Is This An Insurance Contract?

Here is a strange case.  The insurance company is claiming their insured has not adequately proven he has an insurance policy with the insurer.

This opinion is from the Northern District of Texas, Fort Worth Division.  It is styled, Michael Harris v. Meridian Security Insurance Company et al.

In this case, Harris was out of town when he house was robbed.  Harris made a claim for items that were stolen and was assigned claim number PR-0000000-191439.

Harris cooperated with Meridian’s investigation of his claim up to the point where he was asked for medical records and tax returns.  Based on this refusal, Meridian denied the claim.  Harris filed suit.  Meridian filed a Rule 8(a) motion to dismiss based on its assertion that there is no valid contract between it and Harris.

Meridian says it is impossible for it to have breached a contract with Harris.  Harris responds saying Meridian officers signed the insurance policy and subsequently breached the policy.

Under Texas law, the essential elements of a breach of contract action are: (1) the existence of a valid contract; (2) performance or tendered performance by the plaintiff; (3) breach of the contract by the defendant; and (4) damages sustained by the plaintiff as a result of the breach.  In order to have a valid and binding contract, there must be: (1) an offer; (2) acceptance in strict compliance with the terms of the offer; (3) a meeting of the minds; (4) each party’s consent to the terms; and (5) execution and delivery of the contract with the intent that it be mutual and binding.  Proper parties to a contract include the parties to the contract, assignees of the parties to the contract, agents entitled to sue on behalf of the parties to the contract, and intended third-party beneficiaries of the contract.

Parties to a contract are the signatories to the contract or those who have otherwise indicated their consent to be bound by the contractual promises.  Privity of contract exists when the parties have formed a relationship that allows them to sue each other based on their contractual duties.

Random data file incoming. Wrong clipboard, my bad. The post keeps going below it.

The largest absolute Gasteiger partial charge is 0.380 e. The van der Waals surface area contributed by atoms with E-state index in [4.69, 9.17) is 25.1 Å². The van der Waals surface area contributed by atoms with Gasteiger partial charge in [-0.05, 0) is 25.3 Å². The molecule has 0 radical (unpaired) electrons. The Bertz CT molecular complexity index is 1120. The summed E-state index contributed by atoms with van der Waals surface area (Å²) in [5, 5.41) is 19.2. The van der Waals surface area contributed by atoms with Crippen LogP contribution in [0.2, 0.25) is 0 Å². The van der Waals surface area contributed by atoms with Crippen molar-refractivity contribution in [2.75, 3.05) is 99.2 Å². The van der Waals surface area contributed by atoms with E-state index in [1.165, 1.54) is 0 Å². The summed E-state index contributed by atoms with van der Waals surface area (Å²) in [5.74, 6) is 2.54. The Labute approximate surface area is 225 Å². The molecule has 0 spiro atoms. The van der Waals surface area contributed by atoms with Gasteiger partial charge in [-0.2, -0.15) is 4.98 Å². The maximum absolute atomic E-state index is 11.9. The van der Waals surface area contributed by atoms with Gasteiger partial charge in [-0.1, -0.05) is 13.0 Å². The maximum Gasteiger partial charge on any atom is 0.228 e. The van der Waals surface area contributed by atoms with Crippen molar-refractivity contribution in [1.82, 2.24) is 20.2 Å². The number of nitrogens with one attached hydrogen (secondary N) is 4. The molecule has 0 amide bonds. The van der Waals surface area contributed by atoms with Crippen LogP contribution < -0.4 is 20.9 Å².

Meridian claims that because Harris labels them as “administrators” of the policy and not the issuer, it is not in a contractual relationship with Harris and Harris has not stated a claim for breach of contract.  In the Amended Complaint, Harris alleges that: he had an insurance policy with Meridian, Meridian evaluated his claim and issued the claim number, Meridian was responsible for the requests and paperwork he submitted, and Meridian issued the denial letter through its employee, Sherri King.  Further, Harris points out that the insurance policy in question, attached both to Meridian’s Motion to Dismiss and Harris’s Response, is signed by officers of Meridian officers.  When reviewing the pleadings in the context of a motion to dismiss, the Court assesses the legal feasibility of the complaint and not the weight of the evidence that might be offered in support of said claims.  Given Harris’s allegations against Meridian and the specificity with which he describes Meridian’s role in the alleged breach of contract, the Court does not find it appropriate to dismiss Harris’s breach of contract claim against Meridian under Rule 12(b)(6).  Accordingly, because Harris has sufficiently pled breach of contract against Meridian in his Amended Complaint, Meridian’s motion is Denied.